Back in 2014 the National Institutes of Health (NIH) announced that it would be taking steps to ensure that research involving lab animals and research cells would reflect the same gender standards required for research involving human subjects. At the time there were no official changes made to research regulations, but the NIH started a process of communication and discussion with researchers and other stakeholders about how to better account for both males and females in their research.
Now things are being formalized. Effective with grant applications due on or after January 25, the NIH is requiring projects be evaluated for how the proposals treat sex as a biological variable. If the project is focusing on only one sex the proposal must provide a strong justification based on the scientific literature, preliminary research data or other relevant factors. The NIH has provided guidance, with pointer to relevant sources, for complying with the new policy.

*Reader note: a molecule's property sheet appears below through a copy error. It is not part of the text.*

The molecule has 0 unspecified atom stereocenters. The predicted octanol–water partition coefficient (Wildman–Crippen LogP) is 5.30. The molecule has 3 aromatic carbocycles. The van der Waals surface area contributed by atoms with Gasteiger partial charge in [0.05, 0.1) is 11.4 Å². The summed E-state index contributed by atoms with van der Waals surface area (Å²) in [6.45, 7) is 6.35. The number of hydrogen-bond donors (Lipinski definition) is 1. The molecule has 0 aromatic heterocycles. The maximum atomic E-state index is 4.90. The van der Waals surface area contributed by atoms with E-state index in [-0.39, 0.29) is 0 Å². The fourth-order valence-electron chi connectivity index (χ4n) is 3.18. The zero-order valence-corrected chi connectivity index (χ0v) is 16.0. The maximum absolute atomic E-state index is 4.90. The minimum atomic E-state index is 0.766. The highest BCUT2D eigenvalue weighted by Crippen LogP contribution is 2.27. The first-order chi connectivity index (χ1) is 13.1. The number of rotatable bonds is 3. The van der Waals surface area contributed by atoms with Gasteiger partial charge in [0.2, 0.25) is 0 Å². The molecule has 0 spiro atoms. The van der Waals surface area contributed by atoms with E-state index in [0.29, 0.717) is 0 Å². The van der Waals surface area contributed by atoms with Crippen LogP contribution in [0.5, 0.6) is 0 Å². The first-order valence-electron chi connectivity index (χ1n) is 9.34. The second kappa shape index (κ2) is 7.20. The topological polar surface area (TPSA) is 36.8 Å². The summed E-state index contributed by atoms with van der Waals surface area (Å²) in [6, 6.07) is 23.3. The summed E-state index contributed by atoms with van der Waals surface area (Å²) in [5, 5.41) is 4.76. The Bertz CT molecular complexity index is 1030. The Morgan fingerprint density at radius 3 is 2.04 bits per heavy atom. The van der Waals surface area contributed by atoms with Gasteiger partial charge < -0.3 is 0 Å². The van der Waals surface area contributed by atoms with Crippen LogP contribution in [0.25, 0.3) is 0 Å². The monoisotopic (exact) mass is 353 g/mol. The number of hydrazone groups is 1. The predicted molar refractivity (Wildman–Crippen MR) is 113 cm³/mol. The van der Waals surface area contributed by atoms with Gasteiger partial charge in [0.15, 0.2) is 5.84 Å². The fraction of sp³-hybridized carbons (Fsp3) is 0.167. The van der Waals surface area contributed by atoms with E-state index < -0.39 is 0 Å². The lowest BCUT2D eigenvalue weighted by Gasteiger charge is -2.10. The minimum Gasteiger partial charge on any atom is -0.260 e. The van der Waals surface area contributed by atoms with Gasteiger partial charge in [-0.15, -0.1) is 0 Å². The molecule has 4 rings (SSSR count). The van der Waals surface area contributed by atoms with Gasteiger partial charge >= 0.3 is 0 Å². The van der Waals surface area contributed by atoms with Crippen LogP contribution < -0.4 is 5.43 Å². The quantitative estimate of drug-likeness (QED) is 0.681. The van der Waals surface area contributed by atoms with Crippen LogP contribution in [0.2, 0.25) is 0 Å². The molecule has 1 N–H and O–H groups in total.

It has taken nearly two years to move from initial announcement from NIH to first requirements that sex as a biological variable is important in research. While some of this time can be accounted for by the typical time required in developing policy I think it also highlights the challenges in confronting and mitigating a longstanding bias against systematic consideration of sex in biomedical research. As noted in this 2015 GAO report, the agency has had trouble in effectively integrating data from women in clinical trials. I think it plausible that similar challenges face the integration of both sexes in animal and cell research.